Elder abuse encompasses a number of acts perpetrated against anyone over the age of 65, including physical abuse, psychological abuse, isolation, abandonment, neglect, and financial exploitation.
In California, nursing homes and assisted living facilities are bound by Penal Code 368 to uphold certain living standards and prevent elder abuse. If an individual working in a nursing home or assisted living facility harms someone under their care, they may have committed a crime. Criminal elder abuse can include the infliction of mental suffering or physical pain, and putting a senior in a situation that endangers their well-being. Perpetrators of elder abuse can face charges in criminal court, or be prosecuted in a civil proceeding.
Elder Abuse: Violations & Penalties
Elder abuse violations are covered by sections b, c, d and e of Penal Code 368. The severity of the penalty varies depending on the seriousness of the offence.
Section b covers elder abuse that involves causing or permitting the infliction of mental suffering or physical pain. It prohibits individuals – and nursing homes – from allowing conditions likely to produce serious bodily harm or death.
The penalties for this level of crime are two to four years in prison or a year in jail with a $6,000 fine. If the victim is older than 70, the penalty can increase to five years. If the offence results in the death of the victim, the offender can be sentenced to up to seven years in state prison. In some cases, the court may grant probation.
Section c covers injuries incurred in circumstances not likely to cause grievous bodily harm or death. This lack of deadly or serious injury puts the crime into the category of a misdemeanor.
Sections d and e of the code relate to financial crimes, including property theft and embezzlement. Whether financial elder abuse is perpetrated by a caretaker or a third party, they can face two to four years in prison; or up to a year in county jail plus a $1,000 fine for theft offences involving property valued at less than $950. If the amount stolen exceeds $950, the case may be charged as a misdemeanor or as a felony – the latter carrying a sentence including potential prison time, or up to a year in county jail.
Is Elder Abuse a Felony?
Depending on the type of crime and extent of harm involved, elder abuse in California can be classified as a felony. For instance, financial elder abuse laws allow a caretaker or guardian to be charged with a misdemeanor or felony for embezzlement or theft.
Mandated Reporting of Nursing Home Abuse
According to elder abuse laws in California, anyone who suspects elder abuse in assisted living facilities or nursing homes is required to disclose their suspicions to authorities (see below for a full list of appropriate reporting authorities). Assembly Bill 1690 and Assembly Bill 1499 require staff members at assisted living facilities and nursing homes to be trained in reporting elder abuse.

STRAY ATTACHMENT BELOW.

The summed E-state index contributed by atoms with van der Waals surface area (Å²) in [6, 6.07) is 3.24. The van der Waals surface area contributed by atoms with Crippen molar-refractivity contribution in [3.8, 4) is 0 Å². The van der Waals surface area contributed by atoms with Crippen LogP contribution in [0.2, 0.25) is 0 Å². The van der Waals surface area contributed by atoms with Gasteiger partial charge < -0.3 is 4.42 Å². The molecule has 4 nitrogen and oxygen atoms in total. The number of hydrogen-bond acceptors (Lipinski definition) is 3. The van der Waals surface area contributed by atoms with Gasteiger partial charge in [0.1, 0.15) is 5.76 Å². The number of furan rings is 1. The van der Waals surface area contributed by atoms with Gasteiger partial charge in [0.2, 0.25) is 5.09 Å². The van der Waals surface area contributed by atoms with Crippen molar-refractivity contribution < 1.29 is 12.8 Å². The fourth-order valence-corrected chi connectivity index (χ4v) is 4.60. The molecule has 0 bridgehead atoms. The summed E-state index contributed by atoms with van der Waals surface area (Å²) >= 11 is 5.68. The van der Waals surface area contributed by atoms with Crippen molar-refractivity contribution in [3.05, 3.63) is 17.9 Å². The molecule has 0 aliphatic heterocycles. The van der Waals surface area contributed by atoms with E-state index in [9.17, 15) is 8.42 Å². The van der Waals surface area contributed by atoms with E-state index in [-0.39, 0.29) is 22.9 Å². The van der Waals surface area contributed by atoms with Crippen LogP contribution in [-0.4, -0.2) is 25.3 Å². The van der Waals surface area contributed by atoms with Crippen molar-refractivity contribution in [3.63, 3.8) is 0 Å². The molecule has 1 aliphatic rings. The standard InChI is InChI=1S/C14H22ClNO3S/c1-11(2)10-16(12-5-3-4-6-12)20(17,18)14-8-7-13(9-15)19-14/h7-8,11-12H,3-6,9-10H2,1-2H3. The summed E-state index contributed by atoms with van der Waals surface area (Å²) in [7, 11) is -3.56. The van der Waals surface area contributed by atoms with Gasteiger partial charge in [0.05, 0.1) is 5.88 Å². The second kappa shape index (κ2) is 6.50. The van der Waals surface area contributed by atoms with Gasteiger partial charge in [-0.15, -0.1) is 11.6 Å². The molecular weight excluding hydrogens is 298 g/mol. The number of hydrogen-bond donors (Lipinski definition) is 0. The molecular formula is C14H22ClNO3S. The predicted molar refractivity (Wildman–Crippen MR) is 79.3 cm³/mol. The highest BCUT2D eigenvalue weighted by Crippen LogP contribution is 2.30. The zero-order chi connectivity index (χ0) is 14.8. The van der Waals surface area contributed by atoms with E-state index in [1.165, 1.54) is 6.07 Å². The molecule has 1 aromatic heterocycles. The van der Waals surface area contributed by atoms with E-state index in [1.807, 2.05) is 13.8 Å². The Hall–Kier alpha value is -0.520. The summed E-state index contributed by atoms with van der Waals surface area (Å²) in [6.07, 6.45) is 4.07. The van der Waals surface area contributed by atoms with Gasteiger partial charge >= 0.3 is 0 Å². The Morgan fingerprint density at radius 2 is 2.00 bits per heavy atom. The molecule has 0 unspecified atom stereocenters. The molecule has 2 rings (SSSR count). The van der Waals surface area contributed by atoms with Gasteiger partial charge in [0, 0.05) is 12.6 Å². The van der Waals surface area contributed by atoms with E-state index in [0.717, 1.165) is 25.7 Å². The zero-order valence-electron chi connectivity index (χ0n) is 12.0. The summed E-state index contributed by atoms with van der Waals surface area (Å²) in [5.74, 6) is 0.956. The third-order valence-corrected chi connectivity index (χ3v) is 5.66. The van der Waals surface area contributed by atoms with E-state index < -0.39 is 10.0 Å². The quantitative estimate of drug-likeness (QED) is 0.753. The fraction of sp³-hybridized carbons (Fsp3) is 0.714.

Individuals responsible for the intermittent or full-time care of an elder are considered ‘mandated reporters’ and are legally required to report elder abuse and neglect. Failing to report an instance of elder abuse is a violation of California’s reporting laws; individuals who become aware of elder abuse but don’t report it can be prosecuted under Welfare and Institutions Code section 15630.
Individuals considered mandated reporters include:
- clergy members
- law enforcement employees
- adult protective services workers
- health care providers
- adult care custodians
- anyone who assumes responsibility for elder care
- officers and employees of financial institutions (for financial elder abuse)
When a mandated reporter witnesses elder abuse, or has it reported to them, they are required to report that behavior as soon as is reasonably possible by telephone, followed by a written report within two working days. Mandated reporters must report actual or suspected physical abuse, financial abuse, isolation, abandonment, or neglect which is observed, evident, or described. Form SOC 341 must be completed and signed by the mandated reporter.
Mandated reporters are not legally required to pass on allegations of abuse in certain exceptional circumstances, such as being informed by an elder suffering with dementia or mental illness, when there is no corroborating evidence and their professional assessment leads them to believe no abuse occurred.
In most cases, failure to report is punishable by up to a year in jail and/or a fine of up to $5,000. As the bodily injury increases (or results in death) so too does the penalty.
Statute of Limitations
According to the California elder abuse statute of limitations, the timeframe within which a civil court filing can be made is two years for violations covered under sections b and c of the penal code (with exceptions made for cases where injuries don’t manifest until after the initial abuse).
For financial abuse, the statute of limitations is four years.
Report Elder Abuse in Nursing Homes
- CNA/HHA/CHT Report of Misconduct Form
- Department of Public Health (DPH), Licensing and Certification
- Local Law Enforcement — Police or Sheriff and your county district attorney’s office.
- Long-Term Care Ombudsman Program (1-800-231-4024)
- Office of State Attorney General, Bureau of Medi-Cal Fraud and Elder Abuse (BMFEA) (1-800-722-0432)
- Form SOC 341
To speak to a nursing home abuse lawyer in Sacramento:
Call (916) 448-6400, submit a contact form, or chat with us using the button on the bottom right of your screen. Dudensing Law has handled numerous cases against perpetrators of elder abuse, and can help you fight the large corporations who own nursing homes in California.